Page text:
Heartbreak and humor in 'Ballyhoo'
‘Last Night of Ballyhoo,’ by Alfred Uhry. Directed by David Warnock. Continues Friday, June 20, at 8 p.m., Saturday, June 21, 2 p.m. and 8 p.m., and Sunday, June 22 at 4 p.m. at AFD Theatre, 22 Academy St., Arlington. Tickets $18. For tickets or more information, call 781-646-5922 or visit www.afdtheatre.org.
In a well-appointed living room in the Freitag household, on a winter’s evening in Atlanta in 1939, two widowed sisters, Boo Levy (Linda Burtt) and Reba Freitag (Anne Damon) chat with Boo’s spirited, 22-year-old daughter, Lala (Brigid Battell.)
A Christmas tree decked with warmly glowing lights sits in the window for passersby to admire.
Lala is in a dither about the premiere of “Gone with the Wind” and about her first novel – or at least the first sentence she has managed to write.
But in this agreeable setting, tensions quickly surface, underscored by the fact that the family, the Christmas tree notwithstanding, is Jewish, and working to suppress any outward semblance of their beliefs.
For Boo, the holidays are particularly hard, as a shindig known as Ballyhoo – a great social affair for all the community’s Jewish families – holds out one last hope that Lala, a college dropout, might at least find a suitable marriage prospect and embrace adulthood.
Lala resents her mother’s efforts to orchestrate her life, as she resents her practically perfect cousin, Sunny Freitag, (Jaime Freedman,) a Wellesley sociology major who is poised, blond and adored by everyone.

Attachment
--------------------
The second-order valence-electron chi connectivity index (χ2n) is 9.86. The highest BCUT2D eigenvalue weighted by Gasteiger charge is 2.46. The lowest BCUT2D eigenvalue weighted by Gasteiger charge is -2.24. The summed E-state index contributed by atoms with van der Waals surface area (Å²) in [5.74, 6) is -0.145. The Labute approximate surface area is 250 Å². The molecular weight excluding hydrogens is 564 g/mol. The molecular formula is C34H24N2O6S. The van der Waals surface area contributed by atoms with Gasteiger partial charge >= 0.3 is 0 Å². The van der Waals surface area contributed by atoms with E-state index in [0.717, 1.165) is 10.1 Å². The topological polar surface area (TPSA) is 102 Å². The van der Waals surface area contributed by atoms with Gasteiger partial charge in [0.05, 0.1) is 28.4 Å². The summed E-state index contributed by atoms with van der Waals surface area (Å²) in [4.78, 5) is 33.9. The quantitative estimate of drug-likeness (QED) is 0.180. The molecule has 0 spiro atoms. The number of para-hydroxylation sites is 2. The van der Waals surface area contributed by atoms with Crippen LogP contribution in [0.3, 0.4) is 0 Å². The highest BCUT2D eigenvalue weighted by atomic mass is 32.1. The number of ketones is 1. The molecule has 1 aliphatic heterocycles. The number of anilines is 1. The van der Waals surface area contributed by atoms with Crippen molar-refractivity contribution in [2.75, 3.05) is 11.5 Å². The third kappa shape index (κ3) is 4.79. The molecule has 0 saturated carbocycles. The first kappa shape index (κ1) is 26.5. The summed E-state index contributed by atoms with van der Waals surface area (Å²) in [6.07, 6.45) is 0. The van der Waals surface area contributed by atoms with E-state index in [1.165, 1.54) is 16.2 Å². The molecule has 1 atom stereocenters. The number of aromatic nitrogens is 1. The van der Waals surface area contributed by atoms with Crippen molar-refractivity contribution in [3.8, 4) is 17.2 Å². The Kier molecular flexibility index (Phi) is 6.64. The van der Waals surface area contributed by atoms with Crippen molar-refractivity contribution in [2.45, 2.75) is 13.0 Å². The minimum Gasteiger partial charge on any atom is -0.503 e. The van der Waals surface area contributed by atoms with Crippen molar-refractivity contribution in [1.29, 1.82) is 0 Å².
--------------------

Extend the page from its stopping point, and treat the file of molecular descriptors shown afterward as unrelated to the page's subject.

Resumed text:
Caught in the fray are the de facto patriarch, Boo’s and Reba’s amiable brother, Adolph (Glenn Ryan,) who runs the family business, and his newly hired assistant, Joe Farkas (Jason Fenton,) a handsome, easygoing youth from New York who is confident in his Jewish identity.
He gets a rude awakening when clownish but well-born Peachy Weil (Nick Zendzian,) lets him know in no uncertain terms that here, in the pre-World War II south, all Jews are second class, but a Jew of Eastern European heritage such as Joe, is in turn a rung below Jews of German heritage -- like the Weils and the Freitags.
It falls to Ballyhoo – an event often joked about, but never missed – to bind all these characters together, or force them apart.
Sidestepping heavy-handed commentaries on ethnicity, religion and class in favor of a subtle and humane approach, “Last Night of Ballyhoo,” by Alfred Uhry, author of “Driving Miss Daisy,” is touching and often hilarious.
AFD Theatre’s production of the play – its final offering for the theater’s 2007-2008 season -- is filled with period atmosphere and authenticity, in which any vestige of the late 21st century slips away to make room for a time period and place Uhry helped bring to the fore of American consciousness.
It’s a break from present times well worth taking, for a journey to an era that deserves to be remembered.
AFD Theater’s 2008-2009 season begins in October with “Inherit the Wind.” Auditions are set for August. For more information, call 781-646-5922 or visit www.afdtheatre.org.
Margaret Smith is Arts and Calendar editor for Community Newspaper Company’s northwest unit. E-mail her at email@example.com.